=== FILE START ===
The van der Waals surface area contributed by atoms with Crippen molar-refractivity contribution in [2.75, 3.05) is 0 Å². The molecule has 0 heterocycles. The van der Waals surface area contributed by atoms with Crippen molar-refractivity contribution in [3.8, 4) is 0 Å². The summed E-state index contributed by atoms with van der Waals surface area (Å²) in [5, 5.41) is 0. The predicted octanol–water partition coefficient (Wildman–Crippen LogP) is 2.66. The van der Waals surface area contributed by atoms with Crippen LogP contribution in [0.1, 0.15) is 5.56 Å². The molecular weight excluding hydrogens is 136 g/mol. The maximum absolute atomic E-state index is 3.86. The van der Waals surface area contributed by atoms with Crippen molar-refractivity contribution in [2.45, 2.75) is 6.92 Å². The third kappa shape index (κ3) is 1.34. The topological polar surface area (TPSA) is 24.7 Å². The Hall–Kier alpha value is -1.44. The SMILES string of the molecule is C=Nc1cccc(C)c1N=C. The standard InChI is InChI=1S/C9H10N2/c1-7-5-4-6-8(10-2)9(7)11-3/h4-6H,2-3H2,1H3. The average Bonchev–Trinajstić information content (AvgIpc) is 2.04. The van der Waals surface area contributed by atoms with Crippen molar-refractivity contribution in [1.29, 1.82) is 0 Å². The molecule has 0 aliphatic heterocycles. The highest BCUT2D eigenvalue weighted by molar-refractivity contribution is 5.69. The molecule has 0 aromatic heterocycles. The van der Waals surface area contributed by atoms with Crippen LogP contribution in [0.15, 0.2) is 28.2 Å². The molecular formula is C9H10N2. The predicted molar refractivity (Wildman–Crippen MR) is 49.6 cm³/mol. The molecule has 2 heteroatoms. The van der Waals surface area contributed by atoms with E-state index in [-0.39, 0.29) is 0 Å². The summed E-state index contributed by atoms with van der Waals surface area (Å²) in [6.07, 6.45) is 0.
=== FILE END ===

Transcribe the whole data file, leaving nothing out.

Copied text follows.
The van der Waals surface area contributed by atoms with Crippen molar-refractivity contribution in [2.75, 3.05) is 0 Å². The molecule has 0 heterocycles. The van der Waals surface area contributed by atoms with Crippen molar-refractivity contribution in [3.8, 4) is 0 Å². The summed E-state index contributed by atoms with van der Waals surface area (Å²) in [5, 5.41) is 0. The predicted octanol–water partition coefficient (Wildman–Crippen LogP) is 2.66. The van der Waals surface area contributed by atoms with Crippen LogP contribution in [0.1, 0.15) is 5.56 Å². The molecular weight excluding hydrogens is 136 g/mol. The maximum absolute atomic E-state index is 3.86. The van der Waals surface area contributed by atoms with Crippen molar-refractivity contribution in [2.45, 2.75) is 6.92 Å². The third kappa shape index (κ3) is 1.34. The topological polar surface area (TPSA) is 24.7 Å². The Hall–Kier alpha value is -1.44. The SMILES string of the molecule is C=Nc1cccc(C)c1N=C. The standard InChI is InChI=1S/C9H10N2/c1-7-5-4-6-8(10-2)9(7)11-3/h4-6H,2-3H2,1H3. The average Bonchev–Trinajstić information content (AvgIpc) is 2.04. The van der Waals surface area contributed by atoms with Crippen molar-refractivity contribution in [1.29, 1.82) is 0 Å². The molecule has 0 aliphatic heterocycles. The highest BCUT2D eigenvalue weighted by molar-refractivity contribution is 5.69. The molecule has 0 aromatic heterocycles. The van der Waals surface area contributed by atoms with Crippen LogP contribution in [0.15, 0.2) is 28.2 Å². The molecular formula is C9H10N2. The predicted molar refractivity (Wildman–Crippen MR) is 49.6 cm³/mol. The molecule has 2 heteroatoms. The van der Waals surface area contributed by atoms with E-state index in [-0.39, 0.29) is 0 Å². The summed E-state index contributed by atoms with van der Waals surface area (Å²) in [6.07, 6.45) is 0.